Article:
I travelled to Joplin, MO the morning after the EF-5 tornado destroyed an estimated 30% of the large southwestern Missouri town. Monday was a dreary rainy day and I decided to ditch my car and walk through what was now the largely destroyed southern part of Joplin. I only had a few hours on the ground before I had to try and file some photographs but as I walked and talked with folks it was absolutely clear to me that you could not capture the size of the destruction in one single frame from a 35mm digital camera.
So I decided I needed to do something a little different than I normally would do. Over the next week, I would come back a few days and do strictly panoramic photographs of the city. To me, this was the best way to fully capture the scale of the devastation and the flattened look of the city. I had never tried to make a panoramic photograph so I had a little learning to do before I came back.
As always, it is impossible to fully capture the true feeling of most disaster scenes without someone actually taking it in, with all their senses, by themselves. That was and is true for this Joplin tornado.
The destruction is enormous. Homes have been turned to splinters. Cars have been tossed all around. Trees have been stripped of bark and limbs. The landscape looks nothing like it once did.
This New York Times multimedia piece shows that landscape change with a Google Street View. The before and after views are quite stunning. http://www.nytimes.com/interactive/2011/05/27/us/joplin-panoramas.html?ref=us
The loss of life is enormous. This tornado is the most deadly in many many decades. However, looking out across the swaths of this leveled city it is hard to fathom how more people were not killed. Hearing people recount their stories of riding out the tornado in their bathtub knowing they were moments from death still brings me chills.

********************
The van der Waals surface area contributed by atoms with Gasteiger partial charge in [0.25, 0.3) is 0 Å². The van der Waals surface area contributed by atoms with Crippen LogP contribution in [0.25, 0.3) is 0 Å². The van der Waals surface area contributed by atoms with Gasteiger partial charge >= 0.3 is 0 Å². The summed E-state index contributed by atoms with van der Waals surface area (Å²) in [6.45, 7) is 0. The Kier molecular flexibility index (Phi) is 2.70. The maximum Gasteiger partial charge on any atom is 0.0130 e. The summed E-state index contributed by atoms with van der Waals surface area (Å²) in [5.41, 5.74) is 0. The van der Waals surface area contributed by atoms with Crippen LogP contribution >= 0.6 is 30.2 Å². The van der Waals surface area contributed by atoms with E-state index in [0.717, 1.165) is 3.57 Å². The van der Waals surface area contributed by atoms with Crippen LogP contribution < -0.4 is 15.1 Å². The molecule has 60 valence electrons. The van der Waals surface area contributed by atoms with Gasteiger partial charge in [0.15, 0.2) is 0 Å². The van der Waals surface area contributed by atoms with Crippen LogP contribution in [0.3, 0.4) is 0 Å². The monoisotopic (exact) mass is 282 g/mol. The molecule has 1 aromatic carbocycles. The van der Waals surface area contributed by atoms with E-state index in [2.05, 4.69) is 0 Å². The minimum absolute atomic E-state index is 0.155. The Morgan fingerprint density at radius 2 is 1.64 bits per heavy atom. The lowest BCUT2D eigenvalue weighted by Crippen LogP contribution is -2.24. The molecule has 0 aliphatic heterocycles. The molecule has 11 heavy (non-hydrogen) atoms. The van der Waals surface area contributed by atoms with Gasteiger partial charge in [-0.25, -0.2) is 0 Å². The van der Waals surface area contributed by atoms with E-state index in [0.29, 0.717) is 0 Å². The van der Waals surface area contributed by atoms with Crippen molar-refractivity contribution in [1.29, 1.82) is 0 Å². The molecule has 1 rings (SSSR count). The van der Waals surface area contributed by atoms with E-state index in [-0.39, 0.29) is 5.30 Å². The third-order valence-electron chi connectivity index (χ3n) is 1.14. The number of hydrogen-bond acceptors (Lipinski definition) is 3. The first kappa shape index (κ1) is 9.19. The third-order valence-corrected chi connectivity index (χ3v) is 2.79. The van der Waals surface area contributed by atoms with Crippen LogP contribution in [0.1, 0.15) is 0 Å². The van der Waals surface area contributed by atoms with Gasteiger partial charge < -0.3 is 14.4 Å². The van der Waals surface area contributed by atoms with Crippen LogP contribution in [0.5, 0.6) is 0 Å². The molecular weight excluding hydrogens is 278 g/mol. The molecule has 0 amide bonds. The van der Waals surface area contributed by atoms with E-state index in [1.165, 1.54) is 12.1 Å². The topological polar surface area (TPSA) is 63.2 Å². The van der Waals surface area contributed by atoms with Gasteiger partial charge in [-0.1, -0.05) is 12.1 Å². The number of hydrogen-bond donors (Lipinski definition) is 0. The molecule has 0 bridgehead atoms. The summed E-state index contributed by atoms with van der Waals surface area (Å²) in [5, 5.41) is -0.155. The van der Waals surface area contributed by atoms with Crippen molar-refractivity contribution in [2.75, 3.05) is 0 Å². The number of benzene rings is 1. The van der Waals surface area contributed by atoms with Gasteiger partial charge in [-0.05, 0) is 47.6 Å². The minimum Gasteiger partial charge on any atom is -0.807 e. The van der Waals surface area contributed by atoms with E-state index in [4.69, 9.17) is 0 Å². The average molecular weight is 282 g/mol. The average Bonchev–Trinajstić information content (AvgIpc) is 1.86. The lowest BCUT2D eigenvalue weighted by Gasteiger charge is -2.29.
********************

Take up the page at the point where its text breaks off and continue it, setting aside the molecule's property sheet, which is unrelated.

These photographs are part of the new history of the city of Joplin.
I have shot around 30 panoramic photographs in Joplin. While doing these photographs, I also did a few panoramic “portraits” of storm survivors and recorded the audio of them recounting their stories of the storm and where they go from here. I will be putting that together in the next few weeks as I have time.
Each panoramic photograph was stitched together from a collection of vertical photographs I made at each scene. Some were shot on a tripod some were handheld. I “stitched” them together in an automated program in Adobe Photoshop CS5.
I plan on returning back to Joplin every month or two to try and shoot from the same places to document what happens to this city and the people there.
I hope those future panoramic’s will show Joplin raising out of the destruction to something better than it was before.
Here are a few frames.
Hampshire Terrace Apartments off of 20th Street
The back of the Suskey home at 22nd and Pennsylvania
2424 Wall Ave
Joplin High School
Stone House 2386 Kentucky Ave
Greenbriar Nursing Home 2502 South Moffet Ave
St. Mary’s 589 West 25th Street